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SINCE that fatal but delightful night in Grosvenor Place, Mr. Harry Foker's heart had been in such a state of agitation as you would hardly have thought so great a philosopher could endure. When we remember what good advice he had given to Pen in former days, how an early wisdom and knowledge of the world had manifested itself in the gifted youth; how a constant course of self-indulgence, such as becomes a gentleman of his means and expectations, ought by right to have increased his cynicism, and made him, with every succeeding day of his life, care less and less for every individual in the world, with the single exception of Mr. Harry Foker, one may wonder that he should fall into the mishap to which most of us are subject once or twice in our lives, and disquiet his great mind about a woman. But Foker, though early wise, was still a man. He could no more escape the common lot than Achilles or Ajax, or Lord Nelson, or Adam our first father, and now, his time being come, young Harry became a victim to Love, the All-conqueror.
When he went to the Back Kitchen that night after quitting Arthur Pendennis at his staircase-door in Lamb Court, the gin-twist and devilled turkey had no charms for him, the jokes of his companions fell flatly on his ear; and when Mr. Hodgen, the singer of “The Body Snatcher,” had a new chant even more dreadful and humorous than that famous composition, Foker, although he appeared his friend, and said “Bravo, Hodgen,” as common politeness and his position as one of the chiefs of the Back Kitchen bound him to do, yet never distinctly heard one word of the song, which under its title of “The Cat in the Cupboard,” Hodgen has since rendered so famous. Late and very tired, he slipped into his private apartments at home and sought the downy pillow, but his slumbers were disturbed by the fever of his soul, and the image of Miss Amory. Heavens, how stale and distasteful his former pursuits and friendships appeared to him He had not been, up to the present time, much accustomed to the society of females of his own rank in life. When he spoke of such, he called them “modest women.” That virtue which let us hope they possessed, had not hitherto compensated to Mr. Foker for the absence of more lively qualities which most of his own relatives did not enjoy, and which he found in Mesdemoiselles the ladies of the theatre. His mother, though good and tender, did not amuse her boy; his cousins, the daughters of his maternal uncle, the respectable Earl of Rosherville, wearied him beyond measure. One was blue, and a geologist; one was a horse-woman, and smoked cigars; one was exceedingly Low Church, and had the most heterodox views on religious matters; at least, so the other said, who was herself of the very Highest Church faction, and made the cupboard in her room into an oratory, and fasted on every Friday in the year. Their paternal house of Drummington, Foker could very seldom be got to visit. He swore he had rather go on the tread. mill than stay there. He was not much beloved by the inhabitants. Lord Erith, Lord Rosherville's heir,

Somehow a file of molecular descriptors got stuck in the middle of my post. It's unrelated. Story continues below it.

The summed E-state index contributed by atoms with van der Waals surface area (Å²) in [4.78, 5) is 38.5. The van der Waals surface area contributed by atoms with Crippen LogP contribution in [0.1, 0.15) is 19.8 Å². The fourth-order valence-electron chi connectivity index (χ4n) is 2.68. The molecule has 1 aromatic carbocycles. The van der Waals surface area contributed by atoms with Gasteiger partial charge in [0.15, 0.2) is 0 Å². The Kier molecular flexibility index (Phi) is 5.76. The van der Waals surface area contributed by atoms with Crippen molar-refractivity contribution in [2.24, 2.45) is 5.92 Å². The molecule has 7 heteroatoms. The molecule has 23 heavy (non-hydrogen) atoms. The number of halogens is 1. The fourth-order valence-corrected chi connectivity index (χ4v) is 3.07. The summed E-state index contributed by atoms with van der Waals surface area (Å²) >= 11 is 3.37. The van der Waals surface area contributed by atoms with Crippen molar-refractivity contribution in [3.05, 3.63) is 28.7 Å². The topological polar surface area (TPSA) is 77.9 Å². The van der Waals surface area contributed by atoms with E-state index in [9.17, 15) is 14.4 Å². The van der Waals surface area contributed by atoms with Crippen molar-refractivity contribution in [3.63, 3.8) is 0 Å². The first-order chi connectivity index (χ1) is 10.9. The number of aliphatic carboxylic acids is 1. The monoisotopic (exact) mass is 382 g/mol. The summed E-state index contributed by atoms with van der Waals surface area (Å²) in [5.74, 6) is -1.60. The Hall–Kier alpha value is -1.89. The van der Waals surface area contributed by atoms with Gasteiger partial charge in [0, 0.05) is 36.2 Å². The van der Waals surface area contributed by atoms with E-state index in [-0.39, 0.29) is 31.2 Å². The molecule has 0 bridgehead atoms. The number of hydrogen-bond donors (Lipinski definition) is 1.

considered his cousin a low person, of deplorably vulgar habits and manners; while Foker, and with equal reason, voted Erith a prig and a dullard, the nightcap of the House of Commons, the Speaker's opprobrium, the dreariest of philanthropic spouters. Nor could George Robert, Earl of Gravesend and Rosherville, ever forget that on one evening when he condescended to play at billiards with his nephew, that young gentleman poked his lordship in the side with his cue, and said, “Well, old cock, I've seen many a bad stroke in my life, but I never saw such a bad one as that there.” He played the game out with angelic sweetness of temper, for Harry was his guest as well as his nephew; but he was nearly having a fit in the night; and he kept to his own rooms until young Harry quitted Drummington on his return to Oxbridge, where the interesting youth was finishing his education at the time when the occurrence took place. It was an awful blow to the venerable Earl; the circumstance was never alluded to in the family; he shunned Foker whenever he came to see him in London or in the country, and could hardly be brought to gasp out a “How d'ye do?” to the young blasphemer. But he would not break his sister Agnes's heart, by banishing Harry from the family altogether; nor, indeed, could he afford to break with Mr. Foker, senior, between whom and his lordship there had been many private transactions, producing an exchange of bank cheques from Mr. Foker, and autographs from the Earl himself, with the letters I O U written over his illustrious signature. Besides the four daughters of Lord Gravesend whose various qualities have been enumerated in the former paragraph, his lordship was blessed with a fifth girl, the Lady Ann Milton, who, from her earliest years and nursery, had been destined to a peculiar position in life. It was ordained between her parents and her aunt, that when Mr. Harry Foker attained a proper age, Lady Ann should become his wife. The idea had been familiar to her mind when she yet wore pinafores; and when Harry, the dirtiest of little boys, used to come back with black eyes from school to Drummington, or to his father's house of Logwood, where Lady Ann lived much with her aunt. Both of the young people coincided with the arrangement proposed by the elders, without any protests or difficulty. It no more entered Lady Ann's mind to question the order of her father, than it would have entered Esther's to dispute the commands of Ahasuerus. The heir-apparent of the house of Foker was also obedient; for when the old gentleman said, “Harry, your uncle and I have agreed that when you’re of a proper age, you'll marry Lady Ann. She won’t have any money, but she’s good blood, and a good one to look at, and I shall make you comfortable. If you refuse, you’ll have your mother's jointure, and two hundred a-year during my life,” —Harry, who knew that his sire, though a man of few words, was yet implicitly to be trusted, acquiesced at once in the parental decree, and said, “Well, sir, if Ann's agreeable, I say ditto. She's not a bad-looking girl.” “And she has the best blood in England, sir. Your mother's blood, your own blood, sir,” said the Brewer. “There's nothing like it, sir.” “Well, sir, as you like it,” Harry replied. “When you want me, please ring the bell. Only there's no hurry, and I hope you’ll give us a long day. I should like to have my fling out before I marry.” “Fling away, Harry !” answered the benevolent father. “Nobody prevents you, do they’” And so very little more was said upon this subject, and Mr. Harry pursued those amusements in life which suited him best; and hung up a little picture of his cousin in his sitting-room, amidst the French prints, the favorite actresses and dancers, the racing and coaching works of art, which suited his taste and formed his gallery. It was an insignificant little picture, representing a simple round face with ringlets; and it made, as it must be confessed, a very poor figure by the side of Mademoiselle Petitot, dancing over a rainbow, or Mademoiselle Redowa, grinning in red boots and a lancer's cap. Being engaged and disposed of, Lady Ann Milton did not go out so much in the world as her sisters: and often stayed at home in London at the family house in Gaunt Square, when her mamma with the other ladies went abroad. They talked and they danced with one man after another, and the men came and went, and the stories about them were various. But there was only this one story about Ann: she was engaged to Harry Foker; she never was to think about anybody else. It was not a very amusing story. Well, the instant Foker awoke on the day after Lady Clavering's dinner, there was Blanche's image glaring upon him with its clear gray eyes, and winning smile. There was her tune ringing in his ears, “Yet round about the spot, ofttimes I hover, ofttimes I hover,” which poor Foker began piteously to hum, as he sat up in his bed under the crimson silken coverlet. Opposite him was a French print of a Turkish lady and her Greek lover, surprised by a venerable Ottoman, the lady's husband; on the other wall, was a French print of a gentleman and lady, riding and kissing each other at the full gallop; all